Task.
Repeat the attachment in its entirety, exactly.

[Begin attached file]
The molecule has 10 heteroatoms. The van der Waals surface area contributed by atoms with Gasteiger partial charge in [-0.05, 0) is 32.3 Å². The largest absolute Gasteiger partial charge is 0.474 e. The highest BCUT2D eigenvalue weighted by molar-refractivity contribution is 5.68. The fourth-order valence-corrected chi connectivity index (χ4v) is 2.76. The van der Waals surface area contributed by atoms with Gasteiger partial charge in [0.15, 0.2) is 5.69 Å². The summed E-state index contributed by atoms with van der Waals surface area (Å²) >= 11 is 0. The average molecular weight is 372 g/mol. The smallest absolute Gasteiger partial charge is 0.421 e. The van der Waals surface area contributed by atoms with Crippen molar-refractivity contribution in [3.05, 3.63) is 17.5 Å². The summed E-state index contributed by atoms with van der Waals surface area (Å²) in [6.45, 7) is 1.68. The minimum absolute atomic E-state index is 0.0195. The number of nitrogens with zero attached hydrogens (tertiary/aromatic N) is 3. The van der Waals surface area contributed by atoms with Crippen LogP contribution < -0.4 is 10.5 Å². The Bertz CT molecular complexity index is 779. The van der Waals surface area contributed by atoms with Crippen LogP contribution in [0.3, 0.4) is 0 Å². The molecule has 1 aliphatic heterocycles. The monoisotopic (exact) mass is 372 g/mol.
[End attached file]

The molecule has 10 heteroatoms. The van der Waals surface area contributed by atoms with Gasteiger partial charge in [-0.05, 0) is 32.3 Å². The largest absolute Gasteiger partial charge is 0.474 e. The highest BCUT2D eigenvalue weighted by molar-refractivity contribution is 5.68. The fourth-order valence-corrected chi connectivity index (χ4v) is 2.76. The van der Waals surface area contributed by atoms with Gasteiger partial charge in [0.15, 0.2) is 5.69 Å². The summed E-state index contributed by atoms with van der Waals surface area (Å²) >= 11 is 0. The average molecular weight is 372 g/mol. The smallest absolute Gasteiger partial charge is 0.421 e. The van der Waals surface area contributed by atoms with Crippen molar-refractivity contribution in [3.05, 3.63) is 17.5 Å². The summed E-state index contributed by atoms with van der Waals surface area (Å²) in [6.45, 7) is 1.68. The minimum absolute atomic E-state index is 0.0195. The number of nitrogens with zero attached hydrogens (tertiary/aromatic N) is 3. The van der Waals surface area contributed by atoms with Crippen LogP contribution < -0.4 is 10.5 Å². The Bertz CT molecular complexity index is 779. The van der Waals surface area contributed by atoms with Crippen LogP contribution in [0.3, 0.4) is 0 Å². The molecule has 1 aliphatic heterocycles. The monoisotopic (exact) mass is 372 g/mol.